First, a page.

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Monthly Archives: January 2017

Get Moving Careers

Does it give you the fulfilment you were looking for? Could it have been different, still? For many people, after having been through the past so many years in their current career, they wonder if they are indeed getting the inner fulfilment or inner success that they really wanted.

Consider the following questions:

  1. Do you love and enjoy doing what you do at work?
  2. What are those 3 things that you like most about your current job or career?
  3. What are those 3 things that you dislike the most? What could have been different?
  4. If there was one thing that you would like to change in your career, what would that be?
  5. Do you feel there is something better for you out there?
  6. Assuming you had all the skills and the right beliefs to make changes in your career, then what would your career look like?
  7. Are you in a situation where you want to make a career shift, but do not know what to do?
  8. If yes, then what is holding you back from making that shift?
  9. Have you set any short-term and long-term goals for yourself that you wanted to achieve, and by when? If yes, are you facing any challenges?

These are some powerful questions that you might ask yourself, and you would have noticed that the focus of these questions was more on the inner-self, i.e. what do ‘you’ really want. Could this make your career more enjoyable, rewarding, and fulfilling?

If you said “yes”, then a Career and Performance Coach can help you. Read on to find out how…

There are people who have their jobs but certainly not the dream careers they desired, and wish to transition, while some people are in the process of getting into the right career of their choice. Then, there are others who are doing well in their present careers but want to raise their level of performance. Often, people face roadblocks as they move forward, and there could be psychological, behavioral, or emotional issues that come in the way of their progress. This is where a Career and Performance Coach could help you. A certified Coach supports you in making informed decision about you career development and trajectory. Through an interactive process of inquiry and dialog, the Coach provides you with a deeper insight into yourself, delving into your thoughts and beliefs, understands your motivational triggers, and helps you discover your true potential. The outcome is to make you realise what you really want to do, chart out a clear roadmap, identify and eliminate the limiting beliefs that come in the way of your progress, and guide you towards achieving your goal.

Tactics Find Jobs Online

• Nature of work for freelancers –
Freelancers need to decide conclusively on the nature of the work they are willing to offer. This should mandatorily be in a field they are experienced in, as experienced freelancers inevitably get priority. Freelancers need to be really passionate about the field of work they are involved in and willing to work. As this is a job far from the conventional 9-5 type, passion and discipline is important.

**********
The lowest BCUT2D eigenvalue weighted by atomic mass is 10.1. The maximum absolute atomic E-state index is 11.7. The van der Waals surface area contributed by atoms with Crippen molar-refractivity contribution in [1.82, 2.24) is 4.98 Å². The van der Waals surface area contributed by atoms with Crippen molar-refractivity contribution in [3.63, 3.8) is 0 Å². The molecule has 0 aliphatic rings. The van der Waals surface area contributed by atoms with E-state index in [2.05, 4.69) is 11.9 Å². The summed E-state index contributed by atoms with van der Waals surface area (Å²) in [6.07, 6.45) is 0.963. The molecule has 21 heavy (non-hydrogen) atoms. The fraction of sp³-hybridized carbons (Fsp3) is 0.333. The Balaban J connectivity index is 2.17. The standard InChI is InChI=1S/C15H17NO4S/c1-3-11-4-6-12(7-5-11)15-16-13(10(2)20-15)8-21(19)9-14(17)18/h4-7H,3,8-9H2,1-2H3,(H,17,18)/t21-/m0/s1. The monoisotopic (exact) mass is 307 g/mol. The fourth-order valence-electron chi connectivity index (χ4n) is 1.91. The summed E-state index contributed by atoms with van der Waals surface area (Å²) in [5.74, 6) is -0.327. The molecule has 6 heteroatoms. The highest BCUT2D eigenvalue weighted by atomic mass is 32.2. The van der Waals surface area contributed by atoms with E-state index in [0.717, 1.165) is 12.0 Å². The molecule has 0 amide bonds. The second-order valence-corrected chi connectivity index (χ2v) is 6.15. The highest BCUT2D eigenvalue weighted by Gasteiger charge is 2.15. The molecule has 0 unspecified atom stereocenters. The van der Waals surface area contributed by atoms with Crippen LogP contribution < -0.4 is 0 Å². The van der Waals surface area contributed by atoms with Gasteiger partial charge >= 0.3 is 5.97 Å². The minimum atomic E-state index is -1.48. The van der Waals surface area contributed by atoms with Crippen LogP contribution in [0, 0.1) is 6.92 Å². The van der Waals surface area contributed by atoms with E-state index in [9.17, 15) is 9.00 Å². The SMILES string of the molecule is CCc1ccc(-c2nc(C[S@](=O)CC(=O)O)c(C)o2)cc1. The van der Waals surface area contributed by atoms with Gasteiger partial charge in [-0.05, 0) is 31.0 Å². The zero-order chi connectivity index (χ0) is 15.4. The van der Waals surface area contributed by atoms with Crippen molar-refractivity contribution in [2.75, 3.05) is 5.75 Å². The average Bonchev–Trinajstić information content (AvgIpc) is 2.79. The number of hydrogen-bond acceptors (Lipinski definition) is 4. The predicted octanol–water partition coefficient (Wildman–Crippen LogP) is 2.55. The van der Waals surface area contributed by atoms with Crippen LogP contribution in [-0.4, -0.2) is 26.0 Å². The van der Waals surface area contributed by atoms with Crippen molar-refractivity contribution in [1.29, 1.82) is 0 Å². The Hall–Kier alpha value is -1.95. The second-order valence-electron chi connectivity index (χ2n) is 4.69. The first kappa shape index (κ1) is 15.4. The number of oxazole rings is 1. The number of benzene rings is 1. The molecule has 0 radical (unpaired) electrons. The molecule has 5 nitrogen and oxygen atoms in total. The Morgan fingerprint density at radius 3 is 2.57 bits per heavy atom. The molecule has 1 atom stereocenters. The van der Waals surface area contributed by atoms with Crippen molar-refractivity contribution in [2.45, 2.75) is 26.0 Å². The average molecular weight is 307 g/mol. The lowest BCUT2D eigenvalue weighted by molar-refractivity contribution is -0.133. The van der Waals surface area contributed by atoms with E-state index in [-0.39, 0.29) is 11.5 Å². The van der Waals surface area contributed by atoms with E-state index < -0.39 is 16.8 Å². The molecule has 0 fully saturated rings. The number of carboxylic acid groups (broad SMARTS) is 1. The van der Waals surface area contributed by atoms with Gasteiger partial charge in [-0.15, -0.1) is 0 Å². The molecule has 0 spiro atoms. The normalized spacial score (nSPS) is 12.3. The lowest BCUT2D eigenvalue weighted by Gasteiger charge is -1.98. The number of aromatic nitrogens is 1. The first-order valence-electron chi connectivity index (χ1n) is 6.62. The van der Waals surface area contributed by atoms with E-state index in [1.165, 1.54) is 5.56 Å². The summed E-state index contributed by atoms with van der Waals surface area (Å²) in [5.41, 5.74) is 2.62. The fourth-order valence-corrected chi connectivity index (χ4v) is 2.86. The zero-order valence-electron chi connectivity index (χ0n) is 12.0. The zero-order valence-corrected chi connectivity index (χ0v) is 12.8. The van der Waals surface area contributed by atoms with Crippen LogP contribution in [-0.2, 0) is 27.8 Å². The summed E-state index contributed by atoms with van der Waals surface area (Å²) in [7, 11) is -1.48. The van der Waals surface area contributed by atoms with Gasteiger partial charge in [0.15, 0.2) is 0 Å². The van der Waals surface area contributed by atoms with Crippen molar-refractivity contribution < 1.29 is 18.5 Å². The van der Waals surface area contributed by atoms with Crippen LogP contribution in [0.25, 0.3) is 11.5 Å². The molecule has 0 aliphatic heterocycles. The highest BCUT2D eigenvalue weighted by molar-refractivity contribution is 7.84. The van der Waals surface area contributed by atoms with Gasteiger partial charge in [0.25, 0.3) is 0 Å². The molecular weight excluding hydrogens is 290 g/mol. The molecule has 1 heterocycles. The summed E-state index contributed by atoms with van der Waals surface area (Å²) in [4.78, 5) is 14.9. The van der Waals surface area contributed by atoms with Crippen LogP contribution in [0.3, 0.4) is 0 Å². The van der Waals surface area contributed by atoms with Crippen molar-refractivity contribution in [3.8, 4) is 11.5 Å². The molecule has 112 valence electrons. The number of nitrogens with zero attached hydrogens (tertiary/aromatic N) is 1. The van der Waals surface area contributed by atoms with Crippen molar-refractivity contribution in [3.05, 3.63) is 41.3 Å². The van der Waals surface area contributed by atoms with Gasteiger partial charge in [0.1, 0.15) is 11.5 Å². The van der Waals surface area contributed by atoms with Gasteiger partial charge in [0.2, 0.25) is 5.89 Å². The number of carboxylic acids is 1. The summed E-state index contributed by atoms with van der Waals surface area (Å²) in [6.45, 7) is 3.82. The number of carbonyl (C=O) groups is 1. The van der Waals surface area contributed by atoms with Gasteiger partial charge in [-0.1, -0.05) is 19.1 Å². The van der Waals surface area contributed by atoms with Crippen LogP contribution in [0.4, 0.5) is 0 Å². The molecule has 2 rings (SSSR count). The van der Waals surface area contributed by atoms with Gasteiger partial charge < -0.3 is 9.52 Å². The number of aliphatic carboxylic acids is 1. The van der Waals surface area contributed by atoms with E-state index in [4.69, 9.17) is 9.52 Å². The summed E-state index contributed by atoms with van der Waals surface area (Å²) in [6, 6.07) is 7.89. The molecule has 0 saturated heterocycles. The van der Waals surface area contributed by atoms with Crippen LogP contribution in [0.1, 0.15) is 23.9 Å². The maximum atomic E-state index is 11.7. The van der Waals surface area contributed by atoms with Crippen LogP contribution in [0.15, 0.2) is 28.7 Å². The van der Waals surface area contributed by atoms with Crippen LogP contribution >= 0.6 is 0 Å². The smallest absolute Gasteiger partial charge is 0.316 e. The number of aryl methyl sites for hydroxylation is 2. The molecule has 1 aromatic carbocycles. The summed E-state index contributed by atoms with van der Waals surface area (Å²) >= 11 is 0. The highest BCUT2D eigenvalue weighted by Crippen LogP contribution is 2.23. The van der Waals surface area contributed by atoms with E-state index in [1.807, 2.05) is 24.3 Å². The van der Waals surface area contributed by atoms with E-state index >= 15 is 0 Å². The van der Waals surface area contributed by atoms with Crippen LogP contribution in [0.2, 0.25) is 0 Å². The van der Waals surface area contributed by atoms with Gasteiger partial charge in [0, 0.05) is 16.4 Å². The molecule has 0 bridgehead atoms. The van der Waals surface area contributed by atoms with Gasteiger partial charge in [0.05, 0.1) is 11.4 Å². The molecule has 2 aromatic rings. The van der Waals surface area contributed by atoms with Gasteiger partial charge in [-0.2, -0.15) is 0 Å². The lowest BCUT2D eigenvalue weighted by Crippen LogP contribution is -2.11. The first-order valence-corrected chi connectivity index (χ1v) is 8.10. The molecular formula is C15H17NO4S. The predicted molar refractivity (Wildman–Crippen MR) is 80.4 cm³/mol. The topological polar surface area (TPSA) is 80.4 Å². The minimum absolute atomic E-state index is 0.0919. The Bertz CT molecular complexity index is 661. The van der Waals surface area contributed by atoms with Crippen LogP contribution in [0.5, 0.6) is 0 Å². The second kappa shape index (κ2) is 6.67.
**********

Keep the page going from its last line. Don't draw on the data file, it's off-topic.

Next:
• Pay scale –
After deciding on the type of work, one needs to compare the prevailing prices in the market for freelancers. Depending on the domain, the experience and the credentials, rates differ. The freelancer needs to evaluate his or her value and then decide on a price point.

• Experience –
The employer will definitely look for someone with experience in the field, preferably with references.

• Social media –
One can search for jobs on social media but they must be aware of many fraudulent companies that thrive in social media platforms.

• Online platforms –
After all the groundwork is done, the easiest way to get hired is to go through a hiring portal. As a beginner, no company would be willing to give an independent freelancer a job due to nil accountability. So, this branding of the hiring platform provides a sense of security to the employer as well as offering the freelancer the opportunity. The freelancer would have to send in an updated resume and register with the website. Once a job opening arrives, the aspiring freelancer will be intimated about the client’s requirements. He or she may then be required, at times, to discuss with the client about the specific needs.

Resume Engaging

Engaging Headings
• Use “Core competencies” if you have two to five years of experience or are switching careers. Give categories of your expertise here.
• Use “Professional Expertise” if you have longer work histories. And yes summarize them here.
• Use “Technical Competencies” if you are technically competent. This is a key area especially for people who are applying for technical jobs.

Engaging Experience
1. People end up paying more attention to job duties and descriptions than accomplishments. Don’t do that.
2. Include results, effects and contributions made at your former jobs, along with the company name, job title and years of employment.
3. Keep them short, sweet, concise and compact.
4. State the most important points first.
5. State the most valuable bits first.
6. Avoid stating more than 7.

Engaging Education Highlights
1. Institution, dates attended and the degree or certification you received are listed in the education section.
2. Professional development, continuing education, on-the-job training and other nontraditional education should be included here as well.